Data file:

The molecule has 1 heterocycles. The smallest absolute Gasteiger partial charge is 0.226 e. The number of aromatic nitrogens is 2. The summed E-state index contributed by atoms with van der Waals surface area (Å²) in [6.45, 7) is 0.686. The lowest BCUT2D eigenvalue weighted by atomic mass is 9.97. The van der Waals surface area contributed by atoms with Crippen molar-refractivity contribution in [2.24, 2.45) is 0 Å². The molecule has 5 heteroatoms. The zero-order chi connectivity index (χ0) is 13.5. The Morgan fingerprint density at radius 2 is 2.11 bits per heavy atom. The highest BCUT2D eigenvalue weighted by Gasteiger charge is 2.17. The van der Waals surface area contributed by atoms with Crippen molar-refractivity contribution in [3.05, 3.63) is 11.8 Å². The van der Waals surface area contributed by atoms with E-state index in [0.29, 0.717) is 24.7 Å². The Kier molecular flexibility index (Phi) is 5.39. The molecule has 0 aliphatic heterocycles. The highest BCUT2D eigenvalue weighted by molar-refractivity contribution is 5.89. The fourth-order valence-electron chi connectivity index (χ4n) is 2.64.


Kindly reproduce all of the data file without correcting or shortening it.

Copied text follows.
The molecule has 1 heterocycles. The smallest absolute Gasteiger partial charge is 0.226 e. The number of aromatic nitrogens is 2. The summed E-state index contributed by atoms with van der Waals surface area (Å²) in [6.45, 7) is 0.686. The lowest BCUT2D eigenvalue weighted by atomic mass is 9.97. The van der Waals surface area contributed by atoms with Crippen molar-refractivity contribution in [2.24, 2.45) is 0 Å². The molecule has 5 heteroatoms. The zero-order chi connectivity index (χ0) is 13.5. The Morgan fingerprint density at radius 2 is 2.11 bits per heavy atom. The highest BCUT2D eigenvalue weighted by Gasteiger charge is 2.17. The van der Waals surface area contributed by atoms with Crippen molar-refractivity contribution in [3.05, 3.63) is 11.8 Å². The van der Waals surface area contributed by atoms with E-state index in [0.29, 0.717) is 24.7 Å². The Kier molecular flexibility index (Phi) is 5.39. The molecule has 0 aliphatic heterocycles. The highest BCUT2D eigenvalue weighted by molar-refractivity contribution is 5.89. The fourth-order valence-electron chi connectivity index (χ4n) is 2.64.